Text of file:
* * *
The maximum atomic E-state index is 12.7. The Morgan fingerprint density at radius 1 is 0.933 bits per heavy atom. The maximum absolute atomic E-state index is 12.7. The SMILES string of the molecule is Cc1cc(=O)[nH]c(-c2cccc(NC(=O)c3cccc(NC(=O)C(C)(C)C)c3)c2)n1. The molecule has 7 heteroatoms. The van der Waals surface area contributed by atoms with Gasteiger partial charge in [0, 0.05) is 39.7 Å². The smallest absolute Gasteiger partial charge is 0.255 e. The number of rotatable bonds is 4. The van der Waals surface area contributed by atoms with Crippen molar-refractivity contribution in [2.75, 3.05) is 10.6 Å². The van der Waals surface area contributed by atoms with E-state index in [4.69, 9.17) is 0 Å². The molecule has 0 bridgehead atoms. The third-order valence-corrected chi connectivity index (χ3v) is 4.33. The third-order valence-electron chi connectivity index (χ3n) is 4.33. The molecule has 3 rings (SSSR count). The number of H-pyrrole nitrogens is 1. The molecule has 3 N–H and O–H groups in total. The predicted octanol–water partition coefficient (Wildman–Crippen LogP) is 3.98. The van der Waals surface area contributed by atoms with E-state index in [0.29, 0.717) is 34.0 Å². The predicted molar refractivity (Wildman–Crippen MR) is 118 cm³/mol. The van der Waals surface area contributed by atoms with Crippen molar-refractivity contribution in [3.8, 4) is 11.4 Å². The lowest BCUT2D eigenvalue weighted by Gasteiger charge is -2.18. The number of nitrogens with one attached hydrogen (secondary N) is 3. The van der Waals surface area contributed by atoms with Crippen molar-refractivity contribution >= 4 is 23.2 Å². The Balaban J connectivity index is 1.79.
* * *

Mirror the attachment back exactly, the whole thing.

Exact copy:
The maximum atomic E-state index is 12.7. The Morgan fingerprint density at radius 1 is 0.933 bits per heavy atom. The maximum absolute atomic E-state index is 12.7. The SMILES string of the molecule is Cc1cc(=O)[nH]c(-c2cccc(NC(=O)c3cccc(NC(=O)C(C)(C)C)c3)c2)n1. The molecule has 7 heteroatoms. The van der Waals surface area contributed by atoms with Gasteiger partial charge in [0, 0.05) is 39.7 Å². The smallest absolute Gasteiger partial charge is 0.255 e. The number of rotatable bonds is 4. The van der Waals surface area contributed by atoms with Crippen molar-refractivity contribution in [2.75, 3.05) is 10.6 Å². The van der Waals surface area contributed by atoms with E-state index in [4.69, 9.17) is 0 Å². The molecule has 0 bridgehead atoms. The third-order valence-corrected chi connectivity index (χ3v) is 4.33. The third-order valence-electron chi connectivity index (χ3n) is 4.33. The molecule has 3 rings (SSSR count). The number of H-pyrrole nitrogens is 1. The molecule has 3 N–H and O–H groups in total. The predicted octanol–water partition coefficient (Wildman–Crippen LogP) is 3.98. The van der Waals surface area contributed by atoms with E-state index in [0.29, 0.717) is 34.0 Å². The predicted molar refractivity (Wildman–Crippen MR) is 118 cm³/mol. The van der Waals surface area contributed by atoms with Crippen molar-refractivity contribution in [3.8, 4) is 11.4 Å². The lowest BCUT2D eigenvalue weighted by Gasteiger charge is -2.18. The number of nitrogens with one attached hydrogen (secondary N) is 3. The van der Waals surface area contributed by atoms with Crippen molar-refractivity contribution >= 4 is 23.2 Å². The Balaban J connectivity index is 1.79.